Iglesia Ni Cristo’s Lingap holds simultaneous outreach programs in 147 countries and territories in 6 continents.
WHILE poverty afflicts all nations, we must be ready to extend aid wherever it is needed.
This, according to Iglesia Ni Cristo (INC) General Auditor Glicerio B. Santos Jr., is one of the philosophies of INC’s Felix Y. Manalo Foundation, which conducted Lingap sa Mamamayan programs in all six continents during the month of October to mark the 63rd birthday of INC Executive Minister Eduardo V. Manalo.
After conducting various outreach activities in the Americas, Europe, Africa, Asia, the Middle East and Australia-New Zealand, the homegrown church with members worldwide came home and conducted outreach activities in Tondo and Binondo in the heart of Manila and Culiat in Quezon City.
“We believe that the poor need more than our pity––they need our help. And we are prepared and willing to give it, wherever and whenever necessary,” said Santos on Tuesday, who also revealed that the foundation distributed a total of 100,000 goodie bags for both locations in Manila while simultaneously conducting medical and dental missions.
According to Santos, the last Lingap activity for the month will be held today in Culiat and is focused on bringing assistance to the Muslim community in the area, which will have similar medical and dental assistance programs and an allocation of 5,000 goodie bags.
Santos emphasized that the Church’s approach to its anti-poverty efforts mirrored the INC’s “global outlook.”
“We have members and churches all over the world. Our presence worldwide therefore allows us to reach more people, regardless of their faith. If the need is there, our Church is there,” stressed Santos.
In the past month, the Foundation conducted various Lingap or “Aid to Humanity” programs in New York and Connecticut in the United States, and Toronto and Winnipeg in Canada.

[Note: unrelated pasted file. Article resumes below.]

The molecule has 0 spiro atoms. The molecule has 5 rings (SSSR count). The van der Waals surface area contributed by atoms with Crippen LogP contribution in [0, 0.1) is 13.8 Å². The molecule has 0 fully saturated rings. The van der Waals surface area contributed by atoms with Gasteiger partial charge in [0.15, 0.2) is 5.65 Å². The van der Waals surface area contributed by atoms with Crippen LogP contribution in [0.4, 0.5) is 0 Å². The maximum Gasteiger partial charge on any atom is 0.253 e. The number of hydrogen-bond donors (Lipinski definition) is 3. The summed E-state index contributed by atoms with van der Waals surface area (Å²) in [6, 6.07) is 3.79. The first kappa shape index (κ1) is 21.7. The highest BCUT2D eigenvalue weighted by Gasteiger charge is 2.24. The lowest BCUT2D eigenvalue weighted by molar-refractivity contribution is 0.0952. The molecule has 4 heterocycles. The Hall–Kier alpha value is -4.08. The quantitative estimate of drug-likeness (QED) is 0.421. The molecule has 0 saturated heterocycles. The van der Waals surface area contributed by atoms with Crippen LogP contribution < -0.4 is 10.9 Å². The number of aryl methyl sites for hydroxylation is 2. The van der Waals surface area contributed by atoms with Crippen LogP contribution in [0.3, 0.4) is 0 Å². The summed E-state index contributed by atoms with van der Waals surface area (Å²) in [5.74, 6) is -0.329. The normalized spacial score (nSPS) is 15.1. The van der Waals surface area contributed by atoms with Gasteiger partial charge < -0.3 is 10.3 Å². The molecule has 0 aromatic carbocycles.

In Toronto, beneficiaries included the Ralph Chiodo Family Immigant Reception Center, the Neighborhood Organization, Redwood Shelter for Women, Chrisie Ossington Neighborhood Men’s Shelter, Christie Refuge Welcome Center, Homes First Society Youth Shelter, Flemingdon Community Food Bank, Matthew House for Refugee Claimants, Romero House for Refugees, and the Canadian Center for Refugee and Immigrant Health Care.
In Winnipeg, Manitoba, Santos said that the assistance drive focused on the Turtle Mountain Community Center, with the INC extending assistance to immigrants and vulnerable sectors in the area.
Santos revealed that residents and attendees at the various Canadian locations received cash donations and were handed approximately 4,000 “goodwill bags” containing fleece blankets, socks, hats, mittens, gloves, bath towels, soaps, hand sanitizers, toothbrushes, toothpaste, shampoo, combs, ponchos, granola bars, canned foods, noodles and ready-to-eat meals. The Foundation likewise donated 1,000 Canadian dollars to each of the centers and shelters.
“We are fortunate that wherever we organize our outreach activities, local leaders and communities have welcomed our initiatives. They recognize, as we do, that poverty is a problem that can be more effectively addressed when different groups and sectors come together to pitch in,” emphasized Santos.
The INC likewise held outreach activities in Kibera and Kawangware in Nairobi, Kenya last June after holding similar activities in Blantyre and Samama Vil. Mangochi in Malawi. Over 33,000 Lingap attendees were provided assistance in the African locations.
Santos said that Lingap would continue to expand and reach as many areas as possible in the near future, upon the direction and instruction of INC Executive Minister Manalo.
“The Church has been very blessed in its over one hundred years of existence. And Ka Eduardo believes that it is only right that we share these blessings with the less fortunate.”